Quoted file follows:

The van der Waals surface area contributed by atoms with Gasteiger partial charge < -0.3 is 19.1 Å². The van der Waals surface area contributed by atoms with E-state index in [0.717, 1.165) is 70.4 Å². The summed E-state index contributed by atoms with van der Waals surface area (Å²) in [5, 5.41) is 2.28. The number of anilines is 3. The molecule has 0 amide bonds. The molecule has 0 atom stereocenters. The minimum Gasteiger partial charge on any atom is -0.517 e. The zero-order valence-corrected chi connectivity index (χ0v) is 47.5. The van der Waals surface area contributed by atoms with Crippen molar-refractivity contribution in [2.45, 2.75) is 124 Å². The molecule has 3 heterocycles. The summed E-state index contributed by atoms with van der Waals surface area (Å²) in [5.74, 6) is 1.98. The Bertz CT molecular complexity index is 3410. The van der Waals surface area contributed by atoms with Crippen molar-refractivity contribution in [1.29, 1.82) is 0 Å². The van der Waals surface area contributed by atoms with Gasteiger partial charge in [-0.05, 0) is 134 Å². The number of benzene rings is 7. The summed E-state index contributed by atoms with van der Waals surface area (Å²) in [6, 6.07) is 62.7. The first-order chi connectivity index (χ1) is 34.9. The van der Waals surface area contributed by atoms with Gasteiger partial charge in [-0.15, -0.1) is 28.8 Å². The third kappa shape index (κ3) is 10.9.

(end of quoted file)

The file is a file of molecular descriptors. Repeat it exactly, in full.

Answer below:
The van der Waals surface area contributed by atoms with Gasteiger partial charge < -0.3 is 19.1 Å². The van der Waals surface area contributed by atoms with E-state index in [0.717, 1.165) is 70.4 Å². The summed E-state index contributed by atoms with van der Waals surface area (Å²) in [5, 5.41) is 2.28. The number of anilines is 3. The molecule has 0 amide bonds. The molecule has 0 atom stereocenters. The minimum Gasteiger partial charge on any atom is -0.517 e. The zero-order valence-corrected chi connectivity index (χ0v) is 47.5. The van der Waals surface area contributed by atoms with Crippen molar-refractivity contribution in [2.45, 2.75) is 124 Å². The molecule has 3 heterocycles. The summed E-state index contributed by atoms with van der Waals surface area (Å²) in [5.74, 6) is 1.98. The Bertz CT molecular complexity index is 3410. The van der Waals surface area contributed by atoms with Crippen molar-refractivity contribution in [1.29, 1.82) is 0 Å². The van der Waals surface area contributed by atoms with Gasteiger partial charge in [-0.05, 0) is 134 Å². The number of benzene rings is 7. The summed E-state index contributed by atoms with van der Waals surface area (Å²) in [6, 6.07) is 62.7. The first-order chi connectivity index (χ1) is 34.9. The van der Waals surface area contributed by atoms with Gasteiger partial charge in [-0.15, -0.1) is 28.8 Å². The third kappa shape index (κ3) is 10.9.